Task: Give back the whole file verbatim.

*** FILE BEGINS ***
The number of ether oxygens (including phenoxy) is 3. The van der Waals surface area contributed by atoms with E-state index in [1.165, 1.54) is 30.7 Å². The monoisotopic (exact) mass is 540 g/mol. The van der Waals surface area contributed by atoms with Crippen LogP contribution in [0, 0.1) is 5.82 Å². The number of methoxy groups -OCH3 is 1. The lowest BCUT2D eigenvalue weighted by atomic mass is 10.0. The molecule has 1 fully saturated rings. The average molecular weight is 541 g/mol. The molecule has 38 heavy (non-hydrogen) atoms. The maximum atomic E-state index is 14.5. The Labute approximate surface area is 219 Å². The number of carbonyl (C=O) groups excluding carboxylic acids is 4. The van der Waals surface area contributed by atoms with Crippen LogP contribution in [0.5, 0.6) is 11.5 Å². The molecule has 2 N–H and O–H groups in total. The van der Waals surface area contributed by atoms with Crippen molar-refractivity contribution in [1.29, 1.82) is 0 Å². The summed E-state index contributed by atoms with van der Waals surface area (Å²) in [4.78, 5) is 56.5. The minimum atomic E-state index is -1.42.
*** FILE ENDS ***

The number of ether oxygens (including phenoxy) is 3. The van der Waals surface area contributed by atoms with E-state index in [1.165, 1.54) is 30.7 Å². The monoisotopic (exact) mass is 540 g/mol. The van der Waals surface area contributed by atoms with Crippen LogP contribution in [0, 0.1) is 5.82 Å². The number of methoxy groups -OCH3 is 1. The lowest BCUT2D eigenvalue weighted by atomic mass is 10.0. The molecule has 1 fully saturated rings. The average molecular weight is 541 g/mol. The molecule has 38 heavy (non-hydrogen) atoms. The maximum atomic E-state index is 14.5. The Labute approximate surface area is 219 Å². The number of carbonyl (C=O) groups excluding carboxylic acids is 4. The van der Waals surface area contributed by atoms with Crippen LogP contribution in [0.5, 0.6) is 11.5 Å². The molecule has 2 N–H and O–H groups in total. The van der Waals surface area contributed by atoms with Crippen molar-refractivity contribution in [1.29, 1.82) is 0 Å². The summed E-state index contributed by atoms with van der Waals surface area (Å²) in [4.78, 5) is 56.5. The minimum atomic E-state index is -1.42.